Imagine a boardroom not just filled with financial gurus and industry veterans, but also seasoned bureaucrats, policy minds, and even social impact leaders. These are the changemakers, the thought leaders, the public figures who bring more to the table than just financial and business acumen.

Yes, many companies are keen on inducting such people in their boards, who are popularly known as influencers, as a capital to leverage their reputation, network, and expertise of non-traditional board members to gain an edge in areas like stakeholder engagement, navigating complex social issues, etc. Influencers inject diverse viewpoints and experiences into the boardroom, fostering out-of-the-box thinking and creative problem-solving.

Potential benefits

The potential benefits of having influencers in the board are significant. For instance, often bureaucrats, preferably retired, are sought after because of their regulatory savvy nature. Bureaucrats offer deep government and regulatory knowledge, helping companies to navigate the complex compliance and dealing with government policy matters.

Further, influencer capital provides a boost to the company’s brand image and attract investors. Having an esteemed scientist on the board of a biotech company could probably boost consumer confidence in its research and development practices. In addition to that it might also enhance the stakeholder confidence and legitimacy.

Public figures especially social impact leaders often boast extensive networks within specific industries or communities. These connections could open the doors for companies seeking to enter new markets, forge strategic partnerships and build community trust.

A human rights lawyer joining a fashion company board could encourage ethical sourcing practices, and innovative ways to empower workers. Influencers’ insights help companies adapt to changing societal values, mitigate reputational risks, and capitalise on new opportunities.

In an era of heightened awareness of corporate social responsibility such influencers bring fresh perspectives and expertise to address complex social issues. Having diverse board certainly helps to break group thinking and silos within the boardroom. This leads to more informed decision-making and better risk assessment. Further it helps in strengthening stakeholder engagement.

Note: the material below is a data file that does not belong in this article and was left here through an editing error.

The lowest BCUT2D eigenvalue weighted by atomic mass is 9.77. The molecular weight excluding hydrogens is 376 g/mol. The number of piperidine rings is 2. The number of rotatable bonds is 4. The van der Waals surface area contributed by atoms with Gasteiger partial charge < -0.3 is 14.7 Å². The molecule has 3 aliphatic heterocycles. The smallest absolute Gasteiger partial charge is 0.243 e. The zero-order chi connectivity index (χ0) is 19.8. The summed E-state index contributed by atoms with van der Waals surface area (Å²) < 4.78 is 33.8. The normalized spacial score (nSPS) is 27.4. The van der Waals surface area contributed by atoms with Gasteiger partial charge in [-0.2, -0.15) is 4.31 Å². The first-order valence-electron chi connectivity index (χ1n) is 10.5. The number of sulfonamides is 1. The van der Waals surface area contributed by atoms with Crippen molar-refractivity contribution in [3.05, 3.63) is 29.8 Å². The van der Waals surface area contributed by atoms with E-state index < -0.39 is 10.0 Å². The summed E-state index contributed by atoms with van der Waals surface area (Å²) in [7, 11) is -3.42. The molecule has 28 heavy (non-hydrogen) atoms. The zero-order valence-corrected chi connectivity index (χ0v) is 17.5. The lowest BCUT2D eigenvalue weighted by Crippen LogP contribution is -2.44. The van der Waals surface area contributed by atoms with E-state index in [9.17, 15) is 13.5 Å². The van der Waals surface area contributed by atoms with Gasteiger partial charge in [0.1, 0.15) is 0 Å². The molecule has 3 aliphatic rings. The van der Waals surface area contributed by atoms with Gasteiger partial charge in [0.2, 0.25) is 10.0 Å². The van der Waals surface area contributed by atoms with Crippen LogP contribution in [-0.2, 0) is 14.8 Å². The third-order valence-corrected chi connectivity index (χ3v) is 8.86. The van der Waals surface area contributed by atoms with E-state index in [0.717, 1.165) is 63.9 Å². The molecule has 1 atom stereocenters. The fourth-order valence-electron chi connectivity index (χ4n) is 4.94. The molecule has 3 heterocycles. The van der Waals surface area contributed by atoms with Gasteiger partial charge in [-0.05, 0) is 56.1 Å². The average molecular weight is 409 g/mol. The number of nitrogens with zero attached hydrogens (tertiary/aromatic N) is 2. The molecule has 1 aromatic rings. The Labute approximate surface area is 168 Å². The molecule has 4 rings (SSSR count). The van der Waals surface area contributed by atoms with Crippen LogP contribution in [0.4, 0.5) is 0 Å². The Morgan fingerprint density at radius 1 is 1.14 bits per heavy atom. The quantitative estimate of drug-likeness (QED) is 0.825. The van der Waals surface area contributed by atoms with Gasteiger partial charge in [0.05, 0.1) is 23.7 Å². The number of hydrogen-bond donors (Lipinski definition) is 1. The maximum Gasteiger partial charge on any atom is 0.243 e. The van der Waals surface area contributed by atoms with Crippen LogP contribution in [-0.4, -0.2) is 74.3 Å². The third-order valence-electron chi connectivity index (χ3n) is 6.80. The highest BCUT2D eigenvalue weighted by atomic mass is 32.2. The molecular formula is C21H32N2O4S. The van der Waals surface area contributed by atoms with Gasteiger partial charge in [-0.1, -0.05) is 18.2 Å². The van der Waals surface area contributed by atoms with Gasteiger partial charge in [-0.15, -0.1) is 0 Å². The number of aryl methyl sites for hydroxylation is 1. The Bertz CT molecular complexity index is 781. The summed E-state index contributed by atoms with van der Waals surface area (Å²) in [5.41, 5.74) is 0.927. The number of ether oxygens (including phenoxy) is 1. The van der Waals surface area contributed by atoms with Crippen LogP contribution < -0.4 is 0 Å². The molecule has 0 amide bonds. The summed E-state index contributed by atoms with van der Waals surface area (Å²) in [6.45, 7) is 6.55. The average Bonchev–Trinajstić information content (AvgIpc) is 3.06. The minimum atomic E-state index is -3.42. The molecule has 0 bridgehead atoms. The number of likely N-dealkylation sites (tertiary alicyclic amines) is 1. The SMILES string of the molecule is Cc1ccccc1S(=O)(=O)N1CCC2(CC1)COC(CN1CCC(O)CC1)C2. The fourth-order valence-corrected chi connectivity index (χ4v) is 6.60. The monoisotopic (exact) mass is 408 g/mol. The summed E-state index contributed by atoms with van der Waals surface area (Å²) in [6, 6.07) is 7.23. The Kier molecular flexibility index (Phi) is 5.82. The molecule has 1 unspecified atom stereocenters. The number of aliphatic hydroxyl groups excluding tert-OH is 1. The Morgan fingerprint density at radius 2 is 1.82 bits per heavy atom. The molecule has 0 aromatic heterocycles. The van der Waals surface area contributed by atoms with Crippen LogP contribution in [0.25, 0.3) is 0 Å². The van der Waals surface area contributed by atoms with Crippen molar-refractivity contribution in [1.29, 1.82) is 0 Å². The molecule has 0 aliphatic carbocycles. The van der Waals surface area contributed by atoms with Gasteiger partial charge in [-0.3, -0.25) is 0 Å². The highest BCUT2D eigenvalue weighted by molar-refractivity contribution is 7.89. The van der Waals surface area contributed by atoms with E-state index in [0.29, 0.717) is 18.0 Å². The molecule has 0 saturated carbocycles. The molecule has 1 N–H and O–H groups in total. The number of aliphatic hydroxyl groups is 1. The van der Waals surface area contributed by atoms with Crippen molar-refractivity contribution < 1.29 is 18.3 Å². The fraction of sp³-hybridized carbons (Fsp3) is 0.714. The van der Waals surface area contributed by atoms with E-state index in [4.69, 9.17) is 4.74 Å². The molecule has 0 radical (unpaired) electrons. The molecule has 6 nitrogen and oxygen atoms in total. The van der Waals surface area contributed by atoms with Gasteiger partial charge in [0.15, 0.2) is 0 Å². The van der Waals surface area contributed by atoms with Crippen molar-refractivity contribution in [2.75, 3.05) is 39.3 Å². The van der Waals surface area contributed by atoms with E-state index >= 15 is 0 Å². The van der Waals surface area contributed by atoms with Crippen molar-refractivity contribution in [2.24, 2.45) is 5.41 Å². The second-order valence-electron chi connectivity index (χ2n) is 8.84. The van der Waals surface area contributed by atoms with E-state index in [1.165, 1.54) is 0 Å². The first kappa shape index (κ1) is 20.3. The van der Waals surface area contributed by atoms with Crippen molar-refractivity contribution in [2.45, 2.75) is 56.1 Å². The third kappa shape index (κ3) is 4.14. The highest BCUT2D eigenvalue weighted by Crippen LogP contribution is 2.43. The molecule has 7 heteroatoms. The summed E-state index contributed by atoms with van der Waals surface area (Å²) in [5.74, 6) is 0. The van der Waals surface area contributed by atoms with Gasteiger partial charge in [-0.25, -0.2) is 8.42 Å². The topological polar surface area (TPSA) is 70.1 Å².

The downsides

Just like any powerful tool, influencer capital comes with potential downsides. The lines between influence and expertise could blur sometimes. Revolving doors between government and corporations could raise concerns about regulatory capture and conflicts of interest.

Sometimes, companies might be tempted to appoint trophy board members with impressive titles who may have little relevant expertise. This could be a form of greenwashing, aimed at appeasing stakeholders without meaningful change. Smaller companies might not have the resources to attract high-profile influencer figures, potentially exacerbating existing competitive inequalities.

So, how could companies harness the power of influencer capital while mitigating the risks? Here are some key considerations. Focus on expertise, not just titles. Prioritise board members with relevant experience and knowledge, not just impressive names.

Implement clear conflict of interest policies and ensure transparency in board member selection and compensation. Avoid homogenous boards and seek diverse perspectives, including traditional industry experts alongside influencers.

Influencers as a capital, when used judiciously, could be a powerful force for good, propelling companies towards better performance, stronger governance, and a more positive impact on society.

However, vigilance and ethical frameworks are crucial to keep a check on influencers. This will help companies to unlock the potential of this double-edged sword.

Saravanan is a professor of finance and accounting at IIM Tiruchirappalli and Williams is an analyst at Sernova Financial